Using VMware Tanzu Mission Control, you can protect the valuable data resources in your Kubernetes clusters using the backup and restore functionality provided by Velero, an open source community standard.
- all resources in a cluster
- selected or excluded namespaces in a cluster
- specific or excluded resources in a cluster identified by a given label
- the entire backup
- selected or excluded namespaces from the backup
- specific or excluded resources from the backup identified by a given label
Additionally, you can schedule regular backups and manage the storage of backups and volume snapshots you create by specifying a retention period for each backup and deleting backups that are no longer needed.
vmware-system-tmcare not included in backups.
For more information about Velero, visit https://velero.io/docs.
For information on how to use the data protection features in Tanzu Mission Control, see Protecting Data in Using VMware Tanzu Mission Control.
About Backup Storage
For the storage of your backups, you can specify a target location that allows Tanzu Mission Control to manage the storage of backups, provisioning resources as necessary according to your specifications. However, if you prefer to manage your own storage for backups, you can also specify a target location that points to a storage location that you create and maintain in your cloud provider account, such as an AWS S3 or S3-compatible storage location or an Azure Blob storage location. With self-provisioned storage, you can leverage existing storage investments for backups, reducing network and cloud storage costs, and apply existing storage policies, quotas, and encryption. For a list of supported S3-compatible providers, see S3-Compatible object store providers in the Velero documentation.
- The data protection credential specifies the access credentials for the account where your backup is stored. This account can be either your AWS account where Tanzu Mission Control manages backup storage, or an account where you manage backups (the account that contains your AWS S3 or S3-compatible storage or the subscription that contains your Azure Blob storage).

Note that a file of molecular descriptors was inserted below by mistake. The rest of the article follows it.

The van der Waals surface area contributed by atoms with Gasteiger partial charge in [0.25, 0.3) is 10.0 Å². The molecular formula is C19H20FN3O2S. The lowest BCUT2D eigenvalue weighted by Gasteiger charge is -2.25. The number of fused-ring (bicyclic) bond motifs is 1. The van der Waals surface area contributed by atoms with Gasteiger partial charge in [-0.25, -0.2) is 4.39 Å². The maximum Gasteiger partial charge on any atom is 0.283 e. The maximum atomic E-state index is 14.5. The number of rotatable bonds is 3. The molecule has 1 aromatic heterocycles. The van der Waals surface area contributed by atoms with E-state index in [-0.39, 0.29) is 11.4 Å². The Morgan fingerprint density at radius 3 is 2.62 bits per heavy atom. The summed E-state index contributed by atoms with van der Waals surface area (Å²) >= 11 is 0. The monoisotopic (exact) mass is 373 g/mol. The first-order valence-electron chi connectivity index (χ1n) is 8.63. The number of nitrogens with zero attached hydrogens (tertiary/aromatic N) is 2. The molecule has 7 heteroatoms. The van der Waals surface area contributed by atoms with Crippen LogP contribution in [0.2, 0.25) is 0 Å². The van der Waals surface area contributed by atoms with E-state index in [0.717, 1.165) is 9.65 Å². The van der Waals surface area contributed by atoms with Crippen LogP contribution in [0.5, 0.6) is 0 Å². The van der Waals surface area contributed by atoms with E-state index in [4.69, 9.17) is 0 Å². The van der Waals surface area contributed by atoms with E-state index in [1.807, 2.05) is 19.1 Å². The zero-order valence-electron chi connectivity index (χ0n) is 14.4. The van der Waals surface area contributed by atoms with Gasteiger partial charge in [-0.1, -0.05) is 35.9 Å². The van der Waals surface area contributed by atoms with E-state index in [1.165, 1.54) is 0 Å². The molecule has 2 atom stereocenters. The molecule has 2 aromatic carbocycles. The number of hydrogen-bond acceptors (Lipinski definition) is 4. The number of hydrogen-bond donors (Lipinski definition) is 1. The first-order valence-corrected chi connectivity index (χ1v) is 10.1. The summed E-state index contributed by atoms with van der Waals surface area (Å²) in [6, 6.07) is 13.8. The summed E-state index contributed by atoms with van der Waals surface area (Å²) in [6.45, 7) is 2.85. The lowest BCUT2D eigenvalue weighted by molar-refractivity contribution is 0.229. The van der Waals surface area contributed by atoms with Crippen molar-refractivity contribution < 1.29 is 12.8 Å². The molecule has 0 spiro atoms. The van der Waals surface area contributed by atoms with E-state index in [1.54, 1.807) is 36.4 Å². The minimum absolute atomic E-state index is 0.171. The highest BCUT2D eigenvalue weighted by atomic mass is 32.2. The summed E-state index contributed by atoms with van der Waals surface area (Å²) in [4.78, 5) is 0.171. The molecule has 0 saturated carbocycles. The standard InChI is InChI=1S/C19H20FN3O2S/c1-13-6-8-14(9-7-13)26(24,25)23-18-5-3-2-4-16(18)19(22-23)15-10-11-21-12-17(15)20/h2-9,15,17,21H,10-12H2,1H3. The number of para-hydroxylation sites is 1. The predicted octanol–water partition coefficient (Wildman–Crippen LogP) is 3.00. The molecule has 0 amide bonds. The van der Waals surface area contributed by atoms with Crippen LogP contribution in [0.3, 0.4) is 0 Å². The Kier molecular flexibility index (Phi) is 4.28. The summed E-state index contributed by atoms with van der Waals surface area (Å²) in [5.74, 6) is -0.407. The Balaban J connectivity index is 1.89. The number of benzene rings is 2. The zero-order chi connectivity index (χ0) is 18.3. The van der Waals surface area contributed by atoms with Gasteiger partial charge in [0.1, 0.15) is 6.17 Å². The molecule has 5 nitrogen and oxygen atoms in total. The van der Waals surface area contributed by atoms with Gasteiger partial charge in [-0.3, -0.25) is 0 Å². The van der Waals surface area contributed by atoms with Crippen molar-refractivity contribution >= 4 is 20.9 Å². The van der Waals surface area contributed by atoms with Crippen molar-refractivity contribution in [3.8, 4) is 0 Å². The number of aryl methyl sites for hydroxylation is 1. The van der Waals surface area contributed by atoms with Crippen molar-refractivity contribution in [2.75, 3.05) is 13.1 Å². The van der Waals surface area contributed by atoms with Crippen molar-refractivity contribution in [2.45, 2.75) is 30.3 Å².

- The data protection target location identifies the place where you want the backup stored, and references the associated data protection credential. You can share the target location across multiple cluster groups and clusters.
About Volume Backup
Tanzu Mission Control leverages Velero and supports backing up and restoring Kubernetes volumes. Velero Supports backing up and restoring volumes using the File System Backup (FSB) method and the Container Storage Interface (CSI) snapshot method.
File System Backup
Kubernetes volumes attached to pods can be backed up from the file system of the volumes. This approach is called File System Backup (FSB) or Pod Volume Backup. Tanzu Mission Control uses Velero with restic to achieve this.
FSB can be enabled while enabling data protection on the cluster. You can also enable or disable FSB from the data protection page on the cluster. On enabling FSB, restic gets installed on the cluster and Velero backs up all pod volumes using restic. Data on the volumes backed up using FSB, will be copied to the backup storage location using restic.
FSB offers two approaches of discovering pod volumes to be backup::
Opt-in approach: Every pod containing a volume to be backed up using FSB must be annotated with the volume’s name using the
Opt-out approach: All pod volumes are backed up using FSB, with the ability to opt-out any volumes that should not be backed up using the
backup.velero.io/backup-volumes-excludesannotation on the pod.
For more information about Velero, see Velero Backup.
If FSB is enabled on your cluster, FSB with Opt-out is the default setting for all backup operations. If FSB is enabled, during backup operation all volumes are evaluated based on the specified Opt-out or Opt-in approach to exclude or include volumes to be backed up using FSB.
Benefits of using FSB include:
It is capable of backing up and restoring almost any type of Kubernetes volume. Therefore, if you need a volume type that doesn’t have the concept of a native snapshot or CSI volume snapshot, FSB might be the best choice.
It is not tied to a specific storage platform, so you could save the backup data to a different storage platform from the one backing Kubernetes volumes, for example, a durable storage media.
FSB backs up data from the live file system, so the backup data is less consistent than the CSI volume snapshot approach.
It accesses the file system from the mounted hostpath directory, so the pods need to run as root user and even under privileged mode in some environments.
If both FSB and CSI volume snapshot are enabled, Velero will first backup volumes using FSB based on the specified approach (opt-in or opt-out). Volumes not included in FSB backup will be backed up by CSI volume snapshot if they meet prerequisites given in Requirements for CSI Volume Backup in Using Tanzu Mission Control. It is recommended to enable both FSB and CSI volume snapshots in case the cluster has volume types which do not support CSI volume snapshots. Such volumes can be backed up using FSB.